"My child is dead. Forever"
It was only after a year that Beate Großmann really understood that Philipp was dead. Forever. His friends had put on a benefit concert. There, at this concert, came the cruel realization that it was only on this evening that she understood the finality of death, even with her heart. And she realized she was going to have to live with it. Before that day, it had just continued to function. "As if it were a nightmare that one will eventually wake up from." Beate went into rehab and with a heavy heart left her grieving husband and daughter behind for six weeks. "That was difficult, but a good decision. I had to learn to go on living and, above all, to keep on loving. I couldn't feel anything. I was stunned" In rehab she met people who accompanied her on the way back into her own life , but it was the search and the path to oneself that brought her to her calling. Today the trained educator is a grief companion and supports grieving people. Beate doesn't like the word help in mourning work. "What should help if you've lost a loved one?" She asks, shaking her head. "There are only things and people that support you and accompany you with empathy. And there are those who can't. But you have to learn to endure and respect that first."
To continue to love - beyond death
Beate has always supported the letter. When she talks about it, her eyes light up. She had always dreamed of writing a book, but was never quite sure what about. A funny women's book might have been her thing, she says, and the cheerful flash of her eyes leaves no doubt that she could do it just fine. It was Phillip who once said to her: Mom, one day you will know what to write about. "I wish he was wrong," she adds quietly. Beate Großmann wrote the book "Weiterl (i). Live on with grief in your heart and continue to love") not only for grieving parents, but for everyone who comes into contact with death or grief. Her message: grief is so individual like the relationship between the deceased and those who are left behind. Because even in mourning, love remains in the end. That part of a relationship that you never have to let go of. For Beate, her son has grown even in death, her relationship has developed changed, as do relationships between children and parents. "He would have turned 29 this year. I still see his friends often and I can well imagine who Phillip would be today, "she says. Even if Beate is not a believer in the Christian sense, since Philip's death she has believed in" the big picture "even more firmly than before. She can do otherwise the close connection to her son cannot be explained. "I can feel that he is with us," she says in the firm voice of a loving mother who has an unerring instinct for her two children - a feeling that even death obviously has nothing to do with can wear.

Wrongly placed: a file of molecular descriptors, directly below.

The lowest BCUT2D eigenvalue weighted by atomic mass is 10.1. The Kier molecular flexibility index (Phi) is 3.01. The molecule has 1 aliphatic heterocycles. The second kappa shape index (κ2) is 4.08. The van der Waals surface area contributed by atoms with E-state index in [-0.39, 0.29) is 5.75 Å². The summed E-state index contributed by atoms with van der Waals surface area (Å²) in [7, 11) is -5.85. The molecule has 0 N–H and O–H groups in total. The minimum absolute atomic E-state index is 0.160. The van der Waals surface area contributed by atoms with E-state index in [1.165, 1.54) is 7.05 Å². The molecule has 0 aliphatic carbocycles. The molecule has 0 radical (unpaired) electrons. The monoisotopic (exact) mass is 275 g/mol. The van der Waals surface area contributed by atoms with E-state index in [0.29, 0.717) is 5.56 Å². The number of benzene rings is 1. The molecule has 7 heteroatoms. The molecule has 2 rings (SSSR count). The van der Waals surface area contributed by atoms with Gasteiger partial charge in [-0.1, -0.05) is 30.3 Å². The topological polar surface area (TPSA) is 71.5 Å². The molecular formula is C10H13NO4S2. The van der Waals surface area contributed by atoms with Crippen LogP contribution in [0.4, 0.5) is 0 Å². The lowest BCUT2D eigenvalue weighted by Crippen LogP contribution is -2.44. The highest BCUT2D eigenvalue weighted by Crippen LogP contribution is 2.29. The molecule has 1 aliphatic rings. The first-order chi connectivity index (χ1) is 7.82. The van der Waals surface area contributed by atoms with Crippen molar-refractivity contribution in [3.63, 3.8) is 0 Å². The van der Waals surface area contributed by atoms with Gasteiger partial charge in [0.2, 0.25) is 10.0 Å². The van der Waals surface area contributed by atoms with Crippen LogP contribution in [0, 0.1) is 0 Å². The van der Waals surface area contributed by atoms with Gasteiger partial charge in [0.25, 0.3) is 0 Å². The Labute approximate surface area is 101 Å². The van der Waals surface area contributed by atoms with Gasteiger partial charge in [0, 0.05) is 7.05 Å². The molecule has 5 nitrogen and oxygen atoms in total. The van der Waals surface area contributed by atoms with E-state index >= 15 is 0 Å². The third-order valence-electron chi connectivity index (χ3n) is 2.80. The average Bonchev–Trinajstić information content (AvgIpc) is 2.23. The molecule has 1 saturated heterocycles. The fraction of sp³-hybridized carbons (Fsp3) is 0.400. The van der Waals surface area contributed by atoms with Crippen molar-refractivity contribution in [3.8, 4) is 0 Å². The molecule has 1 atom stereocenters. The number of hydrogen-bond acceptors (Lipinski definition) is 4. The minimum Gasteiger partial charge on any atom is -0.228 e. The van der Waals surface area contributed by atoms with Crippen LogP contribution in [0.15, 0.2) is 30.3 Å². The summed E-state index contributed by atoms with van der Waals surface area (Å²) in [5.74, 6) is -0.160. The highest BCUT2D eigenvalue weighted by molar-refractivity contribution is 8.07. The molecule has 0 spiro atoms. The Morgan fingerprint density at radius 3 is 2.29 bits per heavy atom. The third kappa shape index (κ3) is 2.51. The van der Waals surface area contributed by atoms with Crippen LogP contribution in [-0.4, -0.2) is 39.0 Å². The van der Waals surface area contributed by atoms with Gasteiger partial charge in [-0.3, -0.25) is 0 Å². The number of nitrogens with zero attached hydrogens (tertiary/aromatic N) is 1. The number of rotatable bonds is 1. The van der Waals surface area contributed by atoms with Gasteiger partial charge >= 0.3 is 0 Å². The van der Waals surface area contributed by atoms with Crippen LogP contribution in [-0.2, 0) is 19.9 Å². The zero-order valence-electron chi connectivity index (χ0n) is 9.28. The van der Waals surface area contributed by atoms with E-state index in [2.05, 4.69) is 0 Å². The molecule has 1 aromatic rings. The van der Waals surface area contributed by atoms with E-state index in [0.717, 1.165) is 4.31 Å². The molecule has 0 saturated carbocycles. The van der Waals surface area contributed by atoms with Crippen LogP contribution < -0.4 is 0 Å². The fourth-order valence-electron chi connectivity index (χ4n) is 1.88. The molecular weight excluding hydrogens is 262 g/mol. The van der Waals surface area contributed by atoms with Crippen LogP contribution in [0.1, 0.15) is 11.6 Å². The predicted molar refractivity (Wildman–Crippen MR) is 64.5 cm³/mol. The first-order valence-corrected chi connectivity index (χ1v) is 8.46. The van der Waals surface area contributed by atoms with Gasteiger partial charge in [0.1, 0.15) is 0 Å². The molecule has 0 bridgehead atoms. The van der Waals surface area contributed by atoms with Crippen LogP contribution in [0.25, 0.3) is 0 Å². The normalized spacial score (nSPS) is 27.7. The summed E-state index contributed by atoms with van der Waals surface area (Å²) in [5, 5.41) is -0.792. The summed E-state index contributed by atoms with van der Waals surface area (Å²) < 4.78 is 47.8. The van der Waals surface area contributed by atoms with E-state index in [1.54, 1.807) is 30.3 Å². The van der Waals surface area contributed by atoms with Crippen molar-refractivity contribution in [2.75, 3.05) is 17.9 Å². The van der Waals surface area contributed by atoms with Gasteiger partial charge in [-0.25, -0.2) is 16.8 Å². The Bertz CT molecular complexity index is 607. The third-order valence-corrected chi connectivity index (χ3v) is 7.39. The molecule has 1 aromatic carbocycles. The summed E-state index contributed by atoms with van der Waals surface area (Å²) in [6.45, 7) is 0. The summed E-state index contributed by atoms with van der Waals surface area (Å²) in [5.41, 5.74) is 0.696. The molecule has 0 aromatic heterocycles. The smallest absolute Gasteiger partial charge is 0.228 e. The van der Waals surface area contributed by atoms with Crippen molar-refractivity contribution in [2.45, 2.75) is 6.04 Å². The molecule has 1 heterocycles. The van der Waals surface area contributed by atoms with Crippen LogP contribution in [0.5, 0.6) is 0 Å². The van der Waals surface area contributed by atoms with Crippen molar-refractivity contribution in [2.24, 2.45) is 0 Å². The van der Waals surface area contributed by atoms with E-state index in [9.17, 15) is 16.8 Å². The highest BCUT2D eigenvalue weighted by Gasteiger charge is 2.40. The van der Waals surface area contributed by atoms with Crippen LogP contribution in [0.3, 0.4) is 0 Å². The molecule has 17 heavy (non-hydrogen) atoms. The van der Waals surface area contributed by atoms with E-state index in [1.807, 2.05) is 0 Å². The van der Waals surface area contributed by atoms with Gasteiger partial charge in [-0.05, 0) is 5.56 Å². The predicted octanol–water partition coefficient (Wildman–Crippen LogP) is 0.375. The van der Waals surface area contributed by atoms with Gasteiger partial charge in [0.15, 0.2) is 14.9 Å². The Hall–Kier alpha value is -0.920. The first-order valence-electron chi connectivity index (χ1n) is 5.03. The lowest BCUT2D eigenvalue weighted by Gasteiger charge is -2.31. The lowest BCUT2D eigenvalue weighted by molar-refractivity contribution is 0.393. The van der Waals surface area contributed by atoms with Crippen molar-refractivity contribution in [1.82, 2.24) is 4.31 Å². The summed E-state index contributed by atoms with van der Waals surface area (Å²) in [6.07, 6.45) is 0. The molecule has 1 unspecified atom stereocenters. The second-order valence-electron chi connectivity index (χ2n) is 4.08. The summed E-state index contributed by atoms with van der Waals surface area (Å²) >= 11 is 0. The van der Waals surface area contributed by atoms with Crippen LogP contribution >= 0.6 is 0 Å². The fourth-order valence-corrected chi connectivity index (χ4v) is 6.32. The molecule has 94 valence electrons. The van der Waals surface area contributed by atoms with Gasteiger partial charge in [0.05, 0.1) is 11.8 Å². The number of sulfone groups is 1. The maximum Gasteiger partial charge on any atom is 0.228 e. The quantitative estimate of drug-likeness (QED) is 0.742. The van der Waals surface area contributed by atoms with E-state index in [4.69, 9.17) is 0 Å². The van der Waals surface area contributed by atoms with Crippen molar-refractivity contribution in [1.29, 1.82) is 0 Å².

Beates daughter Isabell chose the book title. You can see it on the book cover. She shows the infinite love and connection to her brother Philipp. A love that also connects the siblings beyond death. For the family it is clear: “We will be four forever. Our hearts will never lose each other, we are one. No matter how far away, we are close, forever in infinite love. "
Beate Großmann: Continue (i). Live on with sadness in your heart and keep loving. Published on October 20, 2017 by Masou Verlag